Steve Bannon declares "war" on Hollywood

The Breitbart chief, and former movie producer, is targeting unfairness toward conservatives in entertainment

By Matthew Sheffield

Published October 27, 2017 12:08PM (EDT)

Steve Bannon (AP Photo/Brynn Anderson)
Steve Bannon (AP Photo/Brynn Anderson)

The stunningly rapid collapse of film producer Harvey Weinstein's career is giving Breitbart News chief Steve Bannon hope that the entertainment industry as a whole is "blowing itself up" and he'd like to help the process along.

In an interview with the Hollywood Reporter, Bannon says he's going to renew his website's focus on attacking the entertainment industry in addition to frequently criticizing news journalists.

"They've ignored half the country's values for far too long and now these Hollywood elitists' values are publicly on display, and bankrupt," Bannon tells THR's conservative watcher Paul Bond.

"Hollywood turned a blind eye to Weinstein's horrible behavior, now it's turning a blind eye to the conservatives who work there and who make up half its audience," Alex Marlow, the site's editor-in-chief, adds.

Conservatives have long complained about bias against them in the entertainment industry. And to some degree, those complaints have a limited validity. Still, they rarely acknowledge the actual history of the industry which was originally dominated by conservatives. All of that began to change, however, as the GOP became more focused on blending religion, race and politics and made opposing homosexuality a frequent rhetorical theme.

The fact that conservatives have long sought to end the federal government's subsidies for the National Endowments for the Arts — even though they are a less-than-miniscule portion of the federal budget — has also made them pariahs within Tinseltown. For all their claims to love history and the past, post-Goldwater conservatives seem to be utterly unaware of the thousands of years of human history during which the arts have been supported by pharaohs, presidents, khans and kings.

The right's hatred of arts subsidies isn't about the money, however, it is actually about their desire to force all media to be subservient to conservative politicians, the way that Hollywood was during the 1940s and 50s as it submitted to government efforts to go after accused Soviet agents.

To be clear, people working for the USSR actually were interested in utilizing American entertainment media for their own propagandistic ends, a precursor of today's Russian love of internet trolling. Nonetheless, the manner in which people were hauled before Congress and threatened with jail time or career exile was rightfully horrifying to many within the industry.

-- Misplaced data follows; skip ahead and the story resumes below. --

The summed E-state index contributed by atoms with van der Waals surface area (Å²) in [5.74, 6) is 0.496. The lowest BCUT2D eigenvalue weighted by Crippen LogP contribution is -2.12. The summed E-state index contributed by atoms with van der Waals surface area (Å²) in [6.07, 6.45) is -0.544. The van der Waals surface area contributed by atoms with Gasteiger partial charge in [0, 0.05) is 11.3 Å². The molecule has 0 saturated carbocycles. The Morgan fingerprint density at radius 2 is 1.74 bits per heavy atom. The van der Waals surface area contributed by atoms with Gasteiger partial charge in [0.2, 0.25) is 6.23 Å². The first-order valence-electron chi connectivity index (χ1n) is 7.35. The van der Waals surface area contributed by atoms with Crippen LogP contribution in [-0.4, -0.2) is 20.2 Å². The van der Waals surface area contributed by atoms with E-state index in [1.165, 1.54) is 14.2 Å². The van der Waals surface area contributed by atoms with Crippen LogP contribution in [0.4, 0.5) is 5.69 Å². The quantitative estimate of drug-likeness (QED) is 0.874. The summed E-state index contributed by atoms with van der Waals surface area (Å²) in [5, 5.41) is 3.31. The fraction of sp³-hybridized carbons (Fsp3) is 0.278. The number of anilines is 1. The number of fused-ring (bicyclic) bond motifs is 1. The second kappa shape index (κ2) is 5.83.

Ironically, almost immediately after the federal government stopped trying to root out communists was when Hollywood became by and large liberal. The sexual revolution and women's liberation was a big part of that, but another factor was the transformation that the Republican party had underwent during the 1960s to become far more reactionary than it had been during the presidency of Dwight Eisenhower.

The right's desire to make Hollywood once again bend the knee is one of several ways in which today's conservatives have a lot in common with the Soviets of yesteryear. In his THR interview, Bannon explicitly talks of his desire to stop attacks on "our president."

It's no coincidence that he goes around calling himself a "Leninist."

Despite conservatives' frequent harrangues against "liberal Hollywood elitists," they are actually even more willing to promote and encourage political opinions from celebrities who agree with them. Trump himself, the former host of "The Apprentice," is the most prominent current example of this but there are many others, including Clint Eastwood speaking at the 2012 Republican national convention. And of course, there's former president Ronald Reagan.

In Bannon's case, there's also an extra personal motivation, his failure to be embraced by the creative side of the entertainment industry, even as he was, for a time, able to thrive on the financial side of things.

“The business runs on talent relationships. He had this real will-to-power vibe that was so off-putting," one former Bannon Hollywood associate told The New Yorker in May. "He came on so strong, and in a way that I couldn’t imagine he would be successful with creative people.”

Actor George Clooney was much more blunt last month, calling Bannon a "failed fucking screenwriter" as he mocked the Trump loyalist for penning a hip-hop musical about the 1992 Rodney King riots that was based on Shakespeare's Coriolanus.

"If he’d somehow managed miraculously to get that thing produced, he’d still be in Hollywood, still making movies and licking my ass to get me to do one of his stupid-ass screenplays,” Clooney said at the Toronto Film Festival.

Matthew Sheffield

A writer, web developer, and former tv producer, Matthew Sheffield covers politics, media, and technology for Salon. You can email him via or follow him on Twitter.

MORE FROM Matthew Sheffield